Arial or Helvetica?

29 05 2007


So everyone bad mouths Arial as a cheap knockoff of Helvetica. Actually Arial was derived from MonoType Groteque, whilst Helvetica was an updated version of Akzidenz Grotesk. But can you actually know a cad when you see one?

Take the Arial or Helvetica quiz. Be sure to brush up on the differences first.


The Helvetica Hegemony

29 05 2007


Slate‘s Mia Fineman puts together a slideshow on everyone’s favorite overused font, Helvetica asking the question, ‘So, why is this 50-year-old font still so successful?’

Clio Awards Announced

14 05 2007


The print ad awards for the 2007 Clio’s have been announced. I can’t believe I didn’t win again.

Great Business Card Design

8 05 2007


Creativebits compiles some brilliantly executed business card design, culled from the Flickr Business Card pool and Ads of the World.

Pushing Buttons

8 05 2007


Deziner Folio has created an excellent collection of ‘2.0-esque’ web styles for Photoshop, great for making small elements such as buttons and headers. It’s an excellent compliment to the previously released Ultimate Web 2.0 Gradients 3.0.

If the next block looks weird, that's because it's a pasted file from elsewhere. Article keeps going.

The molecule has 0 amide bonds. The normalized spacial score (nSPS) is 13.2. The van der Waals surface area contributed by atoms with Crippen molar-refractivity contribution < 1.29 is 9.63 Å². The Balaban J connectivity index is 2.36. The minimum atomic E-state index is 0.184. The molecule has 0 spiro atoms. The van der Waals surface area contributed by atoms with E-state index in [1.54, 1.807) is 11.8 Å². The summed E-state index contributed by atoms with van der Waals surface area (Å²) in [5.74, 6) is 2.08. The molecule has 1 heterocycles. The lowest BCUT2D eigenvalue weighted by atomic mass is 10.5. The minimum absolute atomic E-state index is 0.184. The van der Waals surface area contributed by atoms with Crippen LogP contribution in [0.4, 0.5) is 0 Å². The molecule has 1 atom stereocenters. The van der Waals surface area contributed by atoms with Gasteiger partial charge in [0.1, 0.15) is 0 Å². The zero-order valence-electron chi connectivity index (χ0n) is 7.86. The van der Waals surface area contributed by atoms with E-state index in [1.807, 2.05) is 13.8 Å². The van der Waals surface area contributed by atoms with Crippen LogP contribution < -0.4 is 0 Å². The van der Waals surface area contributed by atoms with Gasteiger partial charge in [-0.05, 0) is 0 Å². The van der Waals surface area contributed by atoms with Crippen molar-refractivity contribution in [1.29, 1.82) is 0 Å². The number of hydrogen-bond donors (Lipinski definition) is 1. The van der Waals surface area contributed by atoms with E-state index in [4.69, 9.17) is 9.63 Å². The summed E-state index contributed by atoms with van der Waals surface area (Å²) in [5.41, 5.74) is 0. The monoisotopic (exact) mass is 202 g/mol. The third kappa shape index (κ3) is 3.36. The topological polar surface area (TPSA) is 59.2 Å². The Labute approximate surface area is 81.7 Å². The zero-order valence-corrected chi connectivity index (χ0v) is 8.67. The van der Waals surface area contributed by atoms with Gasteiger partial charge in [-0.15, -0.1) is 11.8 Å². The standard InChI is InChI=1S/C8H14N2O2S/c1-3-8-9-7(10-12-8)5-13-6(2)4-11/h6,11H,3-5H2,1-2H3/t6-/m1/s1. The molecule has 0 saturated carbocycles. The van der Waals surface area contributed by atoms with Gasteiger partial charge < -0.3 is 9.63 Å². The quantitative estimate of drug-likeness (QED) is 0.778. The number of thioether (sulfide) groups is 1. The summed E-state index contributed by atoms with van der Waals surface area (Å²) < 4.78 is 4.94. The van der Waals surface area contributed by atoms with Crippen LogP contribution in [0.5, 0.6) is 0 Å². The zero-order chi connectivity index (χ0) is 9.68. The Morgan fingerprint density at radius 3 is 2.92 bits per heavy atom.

Thing is, most people have never played with Layer Styles, because at first glance the palette is too weird. It’s kinda odd looking in Photoshop and there is something Illustrator-ish about it, or like a Style Sheet for images. Also I have the feeling a lot of heavy Photoshop users scoff features that seem to ‘hand hold’ the user, like Auto Color, we want control over the image not some gimmick that works half the time. What Layer Styles is for is to help a Web Production art pump out a lot of similar elements for using in website. Let’s take a look at how simple and useful this feature is.


First what is a Layer Style? It’s a one or more layer effects saved together as a preset. And the easiest way to use Layer Styles is with shape layers. Now just chose one of the Layer Styles to alter this shape layer



Fixing Your Lousy Photos with Fine Art

8 05 2007


Unfocusedbrain has a lovely tutorial on using colorful fine art as a proxy in Photoshop’s Match Color for enhancing your shitty photos. Using fine art isn’t necessary, you could actually be better served by using a well-taken picture of similar subject, but it’s nice to think Rembrandt saved your art.